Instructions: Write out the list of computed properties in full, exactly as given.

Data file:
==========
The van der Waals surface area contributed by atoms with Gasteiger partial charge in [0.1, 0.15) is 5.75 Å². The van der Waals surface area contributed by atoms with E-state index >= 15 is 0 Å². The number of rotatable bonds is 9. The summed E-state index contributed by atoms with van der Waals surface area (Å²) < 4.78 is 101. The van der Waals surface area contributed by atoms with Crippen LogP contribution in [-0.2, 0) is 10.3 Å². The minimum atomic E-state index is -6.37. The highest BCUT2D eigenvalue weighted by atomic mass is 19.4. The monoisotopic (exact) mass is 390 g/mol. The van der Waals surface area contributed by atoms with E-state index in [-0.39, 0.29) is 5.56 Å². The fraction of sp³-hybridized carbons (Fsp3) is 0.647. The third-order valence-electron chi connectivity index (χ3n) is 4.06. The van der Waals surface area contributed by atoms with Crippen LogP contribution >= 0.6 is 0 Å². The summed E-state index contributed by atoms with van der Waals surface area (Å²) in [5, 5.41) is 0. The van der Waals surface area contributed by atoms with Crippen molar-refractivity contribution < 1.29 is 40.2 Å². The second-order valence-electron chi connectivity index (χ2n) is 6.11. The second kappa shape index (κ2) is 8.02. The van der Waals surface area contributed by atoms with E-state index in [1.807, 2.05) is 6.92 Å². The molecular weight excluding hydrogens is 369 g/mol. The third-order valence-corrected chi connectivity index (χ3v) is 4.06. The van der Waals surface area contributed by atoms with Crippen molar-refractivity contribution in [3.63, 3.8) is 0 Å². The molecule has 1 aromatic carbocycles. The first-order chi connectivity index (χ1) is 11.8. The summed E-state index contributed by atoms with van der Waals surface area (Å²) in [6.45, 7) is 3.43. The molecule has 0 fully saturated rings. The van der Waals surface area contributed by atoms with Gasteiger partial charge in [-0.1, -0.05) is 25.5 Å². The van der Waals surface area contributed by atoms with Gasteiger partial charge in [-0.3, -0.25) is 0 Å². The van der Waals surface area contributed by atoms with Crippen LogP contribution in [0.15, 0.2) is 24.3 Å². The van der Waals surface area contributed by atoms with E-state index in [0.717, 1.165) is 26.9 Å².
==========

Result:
The van der Waals surface area contributed by atoms with Gasteiger partial charge in [0.1, 0.15) is 5.75 Å². The van der Waals surface area contributed by atoms with E-state index >= 15 is 0 Å². The number of rotatable bonds is 9. The summed E-state index contributed by atoms with van der Waals surface area (Å²) < 4.78 is 101. The van der Waals surface area contributed by atoms with Crippen LogP contribution in [-0.2, 0) is 10.3 Å². The minimum atomic E-state index is -6.37. The highest BCUT2D eigenvalue weighted by atomic mass is 19.4. The monoisotopic (exact) mass is 390 g/mol. The van der Waals surface area contributed by atoms with E-state index in [-0.39, 0.29) is 5.56 Å². The fraction of sp³-hybridized carbons (Fsp3) is 0.647. The third-order valence-electron chi connectivity index (χ3n) is 4.06. The van der Waals surface area contributed by atoms with Crippen LogP contribution >= 0.6 is 0 Å². The summed E-state index contributed by atoms with van der Waals surface area (Å²) in [5, 5.41) is 0. The van der Waals surface area contributed by atoms with Crippen molar-refractivity contribution < 1.29 is 40.2 Å². The second-order valence-electron chi connectivity index (χ2n) is 6.11. The second kappa shape index (κ2) is 8.02. The van der Waals surface area contributed by atoms with E-state index in [1.807, 2.05) is 6.92 Å². The molecular weight excluding hydrogens is 369 g/mol. The third-order valence-corrected chi connectivity index (χ3v) is 4.06. The van der Waals surface area contributed by atoms with Crippen molar-refractivity contribution in [3.63, 3.8) is 0 Å². The molecule has 1 aromatic carbocycles. The first-order chi connectivity index (χ1) is 11.8. The summed E-state index contributed by atoms with van der Waals surface area (Å²) in [6.45, 7) is 3.43. The molecule has 0 fully saturated rings. The van der Waals surface area contributed by atoms with Gasteiger partial charge in [-0.1, -0.05) is 25.5 Å². The van der Waals surface area contributed by atoms with Gasteiger partial charge in [-0.3, -0.25) is 0 Å². The van der Waals surface area contributed by atoms with Crippen LogP contribution in [0.15, 0.2) is 24.3 Å². The van der Waals surface area contributed by atoms with E-state index in [0.717, 1.165) is 26.9 Å².